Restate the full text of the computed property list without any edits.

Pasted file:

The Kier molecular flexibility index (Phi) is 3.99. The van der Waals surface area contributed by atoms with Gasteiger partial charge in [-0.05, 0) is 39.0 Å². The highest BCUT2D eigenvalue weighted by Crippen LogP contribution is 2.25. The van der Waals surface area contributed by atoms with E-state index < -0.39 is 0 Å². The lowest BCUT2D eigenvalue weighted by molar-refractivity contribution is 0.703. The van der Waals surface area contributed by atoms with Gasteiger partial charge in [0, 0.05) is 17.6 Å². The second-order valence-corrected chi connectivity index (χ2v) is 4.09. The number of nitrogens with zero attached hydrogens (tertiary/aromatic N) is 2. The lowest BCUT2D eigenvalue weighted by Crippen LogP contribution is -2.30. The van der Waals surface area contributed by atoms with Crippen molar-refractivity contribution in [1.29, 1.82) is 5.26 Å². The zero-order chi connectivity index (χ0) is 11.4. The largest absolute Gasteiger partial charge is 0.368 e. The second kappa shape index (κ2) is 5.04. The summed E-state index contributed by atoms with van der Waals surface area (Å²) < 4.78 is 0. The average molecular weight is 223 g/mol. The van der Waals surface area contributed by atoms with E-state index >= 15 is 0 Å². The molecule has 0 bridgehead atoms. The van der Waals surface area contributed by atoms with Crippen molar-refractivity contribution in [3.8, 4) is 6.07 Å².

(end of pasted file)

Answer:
The Kier molecular flexibility index (Phi) is 3.99. The van der Waals surface area contributed by atoms with Gasteiger partial charge in [-0.05, 0) is 39.0 Å². The highest BCUT2D eigenvalue weighted by Crippen LogP contribution is 2.25. The van der Waals surface area contributed by atoms with E-state index < -0.39 is 0 Å². The lowest BCUT2D eigenvalue weighted by molar-refractivity contribution is 0.703. The van der Waals surface area contributed by atoms with Gasteiger partial charge in [0, 0.05) is 17.6 Å². The second-order valence-corrected chi connectivity index (χ2v) is 4.09. The number of nitrogens with zero attached hydrogens (tertiary/aromatic N) is 2. The lowest BCUT2D eigenvalue weighted by Crippen LogP contribution is -2.30. The van der Waals surface area contributed by atoms with Crippen molar-refractivity contribution in [1.29, 1.82) is 5.26 Å². The zero-order chi connectivity index (χ0) is 11.4. The largest absolute Gasteiger partial charge is 0.368 e. The second kappa shape index (κ2) is 5.04. The summed E-state index contributed by atoms with van der Waals surface area (Å²) < 4.78 is 0. The average molecular weight is 223 g/mol. The van der Waals surface area contributed by atoms with E-state index >= 15 is 0 Å². The molecule has 0 bridgehead atoms. The van der Waals surface area contributed by atoms with Crippen molar-refractivity contribution in [3.8, 4) is 6.07 Å².